TCP loopback socket fusing
oppermann at networx.ch
Wed Sep 15 15:48:08 UTC 2010
On 15.09.2010 17:19, Bjoern A. Zeeb wrote:
> On Mon, 13 Sep 2010, Andre Oppermann wrote:
>> When a TCP connection via loopback back to localhost is made the whole
>> send, segmentation and receive path (with larger packets though) is still
>> executed. This has some considerable overhead.
>> To short-circuit the send and receive sockets on localhost TCP connections
>> I've made a proof-of-concept patch that directly places the data in the
>> other side's socket buffer without doing any packetization and other protocol
>> overhead (like UNIX domain sockets). The connections setup (SYN, SYN-ACK,
>> ACK) and shutdown are still handled by normal TCP segments via loopback so
>> that firewalling stills works. The actual payload data during the session
>> won't be seen and the sequence numbers don't move other than for SYN and FIN.
>> The sequence are remain valid though. Obviously tcpdump won't see any data
>> transfers either if the connection has fused sockets.
>> Preliminary testing (with WITNESS and INVARIANTS enabled) has shown stable
>> operation and a rough doubling of the throughput on loopback connections.
>> I've tested most socket teardown cases and it behaves fine. I'm not entirely
>> sure I've got all possible path's but the way it is integrated should properly
>> defuse the sockets in all situations.
> Three comments in reverse order:
> 1 If S/S+A/A and shutdown aren't shortcut, can you always rely on proper
> payload order, especially in the shutdown case?
Yes. The payload is always directly placed in the receive socket buffer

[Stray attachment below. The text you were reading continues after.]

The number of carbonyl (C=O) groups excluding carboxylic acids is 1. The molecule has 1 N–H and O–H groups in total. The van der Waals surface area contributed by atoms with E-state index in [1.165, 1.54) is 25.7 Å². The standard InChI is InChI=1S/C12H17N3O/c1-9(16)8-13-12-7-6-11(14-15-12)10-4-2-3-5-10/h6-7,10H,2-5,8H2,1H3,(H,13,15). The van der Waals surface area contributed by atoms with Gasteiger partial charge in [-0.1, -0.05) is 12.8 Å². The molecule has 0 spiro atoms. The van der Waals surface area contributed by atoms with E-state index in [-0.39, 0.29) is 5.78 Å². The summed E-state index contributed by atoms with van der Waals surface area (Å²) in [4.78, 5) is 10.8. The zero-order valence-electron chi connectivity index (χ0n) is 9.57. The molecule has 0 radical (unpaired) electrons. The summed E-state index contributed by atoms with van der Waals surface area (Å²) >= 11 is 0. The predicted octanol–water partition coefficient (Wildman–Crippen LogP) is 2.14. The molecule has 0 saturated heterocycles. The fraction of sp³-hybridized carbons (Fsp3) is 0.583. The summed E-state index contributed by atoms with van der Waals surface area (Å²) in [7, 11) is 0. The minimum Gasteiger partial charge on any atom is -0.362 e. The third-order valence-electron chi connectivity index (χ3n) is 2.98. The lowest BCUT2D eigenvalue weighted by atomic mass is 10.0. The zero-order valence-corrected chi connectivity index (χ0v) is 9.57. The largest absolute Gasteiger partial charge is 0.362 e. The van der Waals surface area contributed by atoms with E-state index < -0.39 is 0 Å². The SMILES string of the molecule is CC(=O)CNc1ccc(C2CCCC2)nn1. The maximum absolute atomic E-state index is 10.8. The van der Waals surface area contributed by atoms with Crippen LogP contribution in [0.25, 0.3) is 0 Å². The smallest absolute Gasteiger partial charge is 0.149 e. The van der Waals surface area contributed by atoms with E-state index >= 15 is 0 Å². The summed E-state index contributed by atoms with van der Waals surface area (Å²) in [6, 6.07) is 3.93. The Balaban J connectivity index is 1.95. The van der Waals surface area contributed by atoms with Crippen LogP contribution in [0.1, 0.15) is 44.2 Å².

of the other socket, never in the send buffer. There is never any unsent
data left in the send buffer that could become reordered.
> 2 Given my experience with epairs, which are basically a loop with two
> interfaces and even interface queues, any significant delay you are
> seeing is _not_ due to longer code paths through the stack but
> simply because of the netisr.
I haven't measured delay, only bandwidth. And that's with WITNESS and
INVARIANTS enabled. You are probably right, the netisr is taking its
toll. Especially the TCP_INFO lock may have some contention in the
loopback case on SMP. Though a lot of mbuf allocations, packet manipulations
and instructions (instruction cache) are avoided by fusing the sockets
> 3 If properly doing this for TCP, we should probably also do it for
> other protocols.
UNIX domain sockets already do this. This implementation is particular
for TCP and only touches the protocol specific parts. It's not done at
the socket layer. For UDP it's not that easy to do as most UDP connections
are one-off packets and no permanent binding between two sockets exists.
For SCTP I don't know. From glancing over the code it seems they have,
at least partially, their own socket buffer code. How difficult a fused
socket there would be I can't say.
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